« David Blumenshine | Contents | Ryan Collins »

Lindsay Coleman



These windows are the cats’ TV’s

and the bright cars zooming past is

the channel they feel like watching.

So we watch.


Sometimes I start wondering.

But then the tiny robot pencil sharpener roves across my desk.

I think it came from all the times

I wanted to put it in a poem.


“Curiosity is the hallmark of the intellect”

So we endure this mental reaching for

the rest of our lives. Or

we die. One time I looked out the window


where a raccoon was doing Tai Chi on the lawn.

My dad marched right out and shot it. At my own funeral

I hope lots of people cry, and that I don’t wake up suddenly to see

one of them not crying.







In Norway in the dark

months there’s no atmosphere.


The bulb of space presses down

down and everything and everyone feels

frozen, naked: closer


to the universe than ever. The hum

of starlight in their veins, a single note held

just below the glass-

shattering point. In Norway no windows


burst open from wind or revelation. 

Nothing so fantastic happens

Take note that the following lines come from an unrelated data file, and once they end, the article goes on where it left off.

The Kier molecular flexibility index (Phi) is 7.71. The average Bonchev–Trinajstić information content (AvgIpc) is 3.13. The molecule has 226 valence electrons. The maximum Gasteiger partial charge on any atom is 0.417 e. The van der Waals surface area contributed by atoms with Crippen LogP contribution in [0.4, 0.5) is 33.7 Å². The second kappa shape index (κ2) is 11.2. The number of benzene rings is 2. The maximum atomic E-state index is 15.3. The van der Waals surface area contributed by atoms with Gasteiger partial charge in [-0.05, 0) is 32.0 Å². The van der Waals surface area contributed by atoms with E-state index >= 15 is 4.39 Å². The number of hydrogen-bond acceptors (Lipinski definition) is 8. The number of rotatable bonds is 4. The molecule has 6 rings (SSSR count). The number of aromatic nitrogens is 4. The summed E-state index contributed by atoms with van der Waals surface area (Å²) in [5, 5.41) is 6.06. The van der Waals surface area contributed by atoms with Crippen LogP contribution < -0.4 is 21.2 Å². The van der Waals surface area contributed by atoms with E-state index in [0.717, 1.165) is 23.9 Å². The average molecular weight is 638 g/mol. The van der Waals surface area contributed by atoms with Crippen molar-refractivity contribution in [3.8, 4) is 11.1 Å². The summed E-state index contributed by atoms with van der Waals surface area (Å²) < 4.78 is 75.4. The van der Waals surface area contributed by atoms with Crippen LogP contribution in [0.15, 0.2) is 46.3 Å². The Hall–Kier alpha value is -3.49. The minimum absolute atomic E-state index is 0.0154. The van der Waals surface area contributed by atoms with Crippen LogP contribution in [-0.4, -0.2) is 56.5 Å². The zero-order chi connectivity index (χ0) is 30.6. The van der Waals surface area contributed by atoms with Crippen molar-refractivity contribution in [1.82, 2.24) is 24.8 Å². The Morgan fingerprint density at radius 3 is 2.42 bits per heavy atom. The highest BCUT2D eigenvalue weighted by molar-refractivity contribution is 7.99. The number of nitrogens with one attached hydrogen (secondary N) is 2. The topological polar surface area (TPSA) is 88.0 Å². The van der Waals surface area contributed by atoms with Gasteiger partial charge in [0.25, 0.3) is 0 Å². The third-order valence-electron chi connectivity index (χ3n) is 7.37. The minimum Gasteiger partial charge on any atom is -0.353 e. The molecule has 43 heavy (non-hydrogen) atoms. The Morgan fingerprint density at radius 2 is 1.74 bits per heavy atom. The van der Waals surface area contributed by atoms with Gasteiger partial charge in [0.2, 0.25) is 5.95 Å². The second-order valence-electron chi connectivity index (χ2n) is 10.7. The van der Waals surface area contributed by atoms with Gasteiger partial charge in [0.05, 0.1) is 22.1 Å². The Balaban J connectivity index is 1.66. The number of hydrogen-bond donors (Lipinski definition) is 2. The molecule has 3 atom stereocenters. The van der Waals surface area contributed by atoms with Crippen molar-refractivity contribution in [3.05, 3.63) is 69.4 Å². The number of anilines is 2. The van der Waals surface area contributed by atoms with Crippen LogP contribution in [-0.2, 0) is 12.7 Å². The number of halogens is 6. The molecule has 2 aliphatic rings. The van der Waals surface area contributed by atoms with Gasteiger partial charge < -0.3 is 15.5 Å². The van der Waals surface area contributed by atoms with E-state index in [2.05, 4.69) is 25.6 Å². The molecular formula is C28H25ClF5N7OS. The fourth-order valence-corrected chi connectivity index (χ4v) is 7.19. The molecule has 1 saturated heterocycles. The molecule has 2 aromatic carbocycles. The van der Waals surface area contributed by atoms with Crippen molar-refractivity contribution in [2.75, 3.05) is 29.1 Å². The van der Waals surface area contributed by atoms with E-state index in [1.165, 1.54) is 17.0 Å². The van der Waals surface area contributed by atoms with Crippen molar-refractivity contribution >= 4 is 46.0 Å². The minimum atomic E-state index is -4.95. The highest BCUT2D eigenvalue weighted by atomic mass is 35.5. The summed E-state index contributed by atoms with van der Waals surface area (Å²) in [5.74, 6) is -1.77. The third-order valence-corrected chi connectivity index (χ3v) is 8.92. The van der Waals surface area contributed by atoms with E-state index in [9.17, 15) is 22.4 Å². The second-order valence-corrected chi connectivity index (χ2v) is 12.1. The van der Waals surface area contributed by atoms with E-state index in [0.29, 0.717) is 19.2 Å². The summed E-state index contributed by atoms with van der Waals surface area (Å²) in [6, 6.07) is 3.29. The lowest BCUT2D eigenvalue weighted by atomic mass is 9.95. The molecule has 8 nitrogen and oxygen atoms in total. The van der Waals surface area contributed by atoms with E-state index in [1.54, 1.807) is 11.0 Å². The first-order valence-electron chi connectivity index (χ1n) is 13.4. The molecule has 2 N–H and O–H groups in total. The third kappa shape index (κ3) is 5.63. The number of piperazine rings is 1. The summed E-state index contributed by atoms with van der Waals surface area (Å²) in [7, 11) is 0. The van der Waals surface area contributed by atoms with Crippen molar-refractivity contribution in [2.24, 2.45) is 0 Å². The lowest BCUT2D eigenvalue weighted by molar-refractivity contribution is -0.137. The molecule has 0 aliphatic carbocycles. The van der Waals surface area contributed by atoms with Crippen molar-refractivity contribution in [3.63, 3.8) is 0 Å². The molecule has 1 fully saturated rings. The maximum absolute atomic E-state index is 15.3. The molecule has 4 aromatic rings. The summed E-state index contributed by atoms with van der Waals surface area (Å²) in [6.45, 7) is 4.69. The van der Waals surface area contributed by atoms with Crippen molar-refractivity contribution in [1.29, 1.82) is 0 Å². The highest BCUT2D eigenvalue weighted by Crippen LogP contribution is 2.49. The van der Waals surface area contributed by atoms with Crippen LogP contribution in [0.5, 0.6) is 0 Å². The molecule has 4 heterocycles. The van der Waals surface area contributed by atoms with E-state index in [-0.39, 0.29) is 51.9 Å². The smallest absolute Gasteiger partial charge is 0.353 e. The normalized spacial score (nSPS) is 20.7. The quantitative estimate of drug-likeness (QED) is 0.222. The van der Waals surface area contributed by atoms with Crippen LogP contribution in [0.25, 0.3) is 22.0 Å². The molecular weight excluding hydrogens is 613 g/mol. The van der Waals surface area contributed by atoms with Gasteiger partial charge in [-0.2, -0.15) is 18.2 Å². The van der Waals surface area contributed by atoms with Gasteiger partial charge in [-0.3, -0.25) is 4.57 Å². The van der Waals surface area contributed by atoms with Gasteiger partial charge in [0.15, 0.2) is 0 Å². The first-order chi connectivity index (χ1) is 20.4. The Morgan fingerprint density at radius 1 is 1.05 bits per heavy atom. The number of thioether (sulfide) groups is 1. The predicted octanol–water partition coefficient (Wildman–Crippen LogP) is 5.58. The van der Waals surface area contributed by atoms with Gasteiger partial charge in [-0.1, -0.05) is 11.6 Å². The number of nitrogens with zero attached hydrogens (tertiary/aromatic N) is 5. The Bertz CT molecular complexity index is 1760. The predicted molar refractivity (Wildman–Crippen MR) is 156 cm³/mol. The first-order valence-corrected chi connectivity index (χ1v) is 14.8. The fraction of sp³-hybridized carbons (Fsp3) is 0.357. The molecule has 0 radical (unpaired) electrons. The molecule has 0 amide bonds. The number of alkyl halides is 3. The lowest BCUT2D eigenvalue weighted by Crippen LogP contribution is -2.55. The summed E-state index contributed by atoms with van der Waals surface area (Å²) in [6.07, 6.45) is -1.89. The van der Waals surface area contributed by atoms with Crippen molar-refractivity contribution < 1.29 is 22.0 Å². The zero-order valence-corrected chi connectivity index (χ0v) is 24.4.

as when the night sinks its whole weight


in a small town. No bodies rise up

from displacement.




Sea Lab 

We build a sea lab on the edge of the Mariana trench

as if we’re camping in your backyard

years ago. No stars.

No one we love knows

or cares we’re here.

Blue questionables

thrumming up, mouthless.

Forget instruments. We’ve brought

too many senses here.

We’ll have to

slow. Dumb down. Breathe

less. Dark beyond

dark pressing in

like a heartache to make us part

of its general erasure. Why

would anyone come here?

What’s the point of the sound

the sea makes so far down.

You wear a lab coat.

I collect PH samples,

man the echo beams.

Promise I’ll never turn

these lights off.

We’re miles below anything

resembling anything.



« David Blumenshine | Contents | Ryan Collins »